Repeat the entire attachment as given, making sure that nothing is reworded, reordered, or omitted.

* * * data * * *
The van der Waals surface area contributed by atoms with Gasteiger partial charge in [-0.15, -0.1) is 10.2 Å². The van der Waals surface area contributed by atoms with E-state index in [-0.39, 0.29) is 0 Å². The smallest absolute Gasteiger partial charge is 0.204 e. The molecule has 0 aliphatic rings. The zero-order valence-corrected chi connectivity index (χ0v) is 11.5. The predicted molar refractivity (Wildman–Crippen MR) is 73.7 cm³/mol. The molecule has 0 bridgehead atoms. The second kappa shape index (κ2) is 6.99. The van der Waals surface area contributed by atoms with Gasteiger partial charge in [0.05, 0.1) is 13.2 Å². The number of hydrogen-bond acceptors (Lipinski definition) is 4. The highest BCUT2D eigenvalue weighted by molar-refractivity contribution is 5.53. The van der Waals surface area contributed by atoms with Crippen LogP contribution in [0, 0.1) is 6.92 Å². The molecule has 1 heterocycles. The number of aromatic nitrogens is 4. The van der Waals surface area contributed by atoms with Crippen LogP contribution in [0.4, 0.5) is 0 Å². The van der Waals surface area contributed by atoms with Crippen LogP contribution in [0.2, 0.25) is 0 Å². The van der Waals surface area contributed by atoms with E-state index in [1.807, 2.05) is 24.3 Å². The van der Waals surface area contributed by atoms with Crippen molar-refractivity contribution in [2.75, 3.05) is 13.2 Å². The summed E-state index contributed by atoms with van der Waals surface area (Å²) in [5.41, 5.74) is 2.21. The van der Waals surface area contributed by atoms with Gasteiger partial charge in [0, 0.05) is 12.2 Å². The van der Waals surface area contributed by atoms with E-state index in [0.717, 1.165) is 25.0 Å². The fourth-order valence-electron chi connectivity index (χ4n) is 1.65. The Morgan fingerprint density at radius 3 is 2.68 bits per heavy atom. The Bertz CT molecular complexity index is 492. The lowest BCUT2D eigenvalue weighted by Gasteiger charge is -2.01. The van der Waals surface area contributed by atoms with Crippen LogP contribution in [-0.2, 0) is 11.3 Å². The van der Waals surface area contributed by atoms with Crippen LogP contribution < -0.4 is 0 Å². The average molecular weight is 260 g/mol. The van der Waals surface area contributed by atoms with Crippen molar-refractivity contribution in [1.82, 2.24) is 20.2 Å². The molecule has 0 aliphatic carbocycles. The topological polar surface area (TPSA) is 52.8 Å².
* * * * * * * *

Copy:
The van der Waals surface area contributed by atoms with Gasteiger partial charge in [-0.15, -0.1) is 10.2 Å². The van der Waals surface area contributed by atoms with E-state index in [-0.39, 0.29) is 0 Å². The smallest absolute Gasteiger partial charge is 0.204 e. The molecule has 0 aliphatic rings. The zero-order valence-corrected chi connectivity index (χ0v) is 11.5. The predicted molar refractivity (Wildman–Crippen MR) is 73.7 cm³/mol. The molecule has 0 bridgehead atoms. The second kappa shape index (κ2) is 6.99. The van der Waals surface area contributed by atoms with Gasteiger partial charge in [0.05, 0.1) is 13.2 Å². The number of hydrogen-bond acceptors (Lipinski definition) is 4. The highest BCUT2D eigenvalue weighted by molar-refractivity contribution is 5.53. The van der Waals surface area contributed by atoms with Crippen LogP contribution in [0, 0.1) is 6.92 Å². The molecule has 1 heterocycles. The number of aromatic nitrogens is 4. The van der Waals surface area contributed by atoms with Crippen LogP contribution in [0.4, 0.5) is 0 Å². The van der Waals surface area contributed by atoms with Crippen LogP contribution in [0.2, 0.25) is 0 Å². The van der Waals surface area contributed by atoms with E-state index in [1.807, 2.05) is 24.3 Å². The van der Waals surface area contributed by atoms with Crippen molar-refractivity contribution in [2.75, 3.05) is 13.2 Å². The summed E-state index contributed by atoms with van der Waals surface area (Å²) in [5.41, 5.74) is 2.21. The van der Waals surface area contributed by atoms with Gasteiger partial charge in [0, 0.05) is 12.2 Å². The van der Waals surface area contributed by atoms with E-state index in [0.717, 1.165) is 25.0 Å². The fourth-order valence-electron chi connectivity index (χ4n) is 1.65. The Morgan fingerprint density at radius 3 is 2.68 bits per heavy atom. The Bertz CT molecular complexity index is 492. The lowest BCUT2D eigenvalue weighted by Gasteiger charge is -2.01. The van der Waals surface area contributed by atoms with Crippen LogP contribution in [-0.2, 0) is 11.3 Å². The van der Waals surface area contributed by atoms with Crippen LogP contribution < -0.4 is 0 Å². The average molecular weight is 260 g/mol. The van der Waals surface area contributed by atoms with Crippen molar-refractivity contribution in [1.82, 2.24) is 20.2 Å². The molecule has 0 aliphatic carbocycles. The topological polar surface area (TPSA) is 52.8 Å².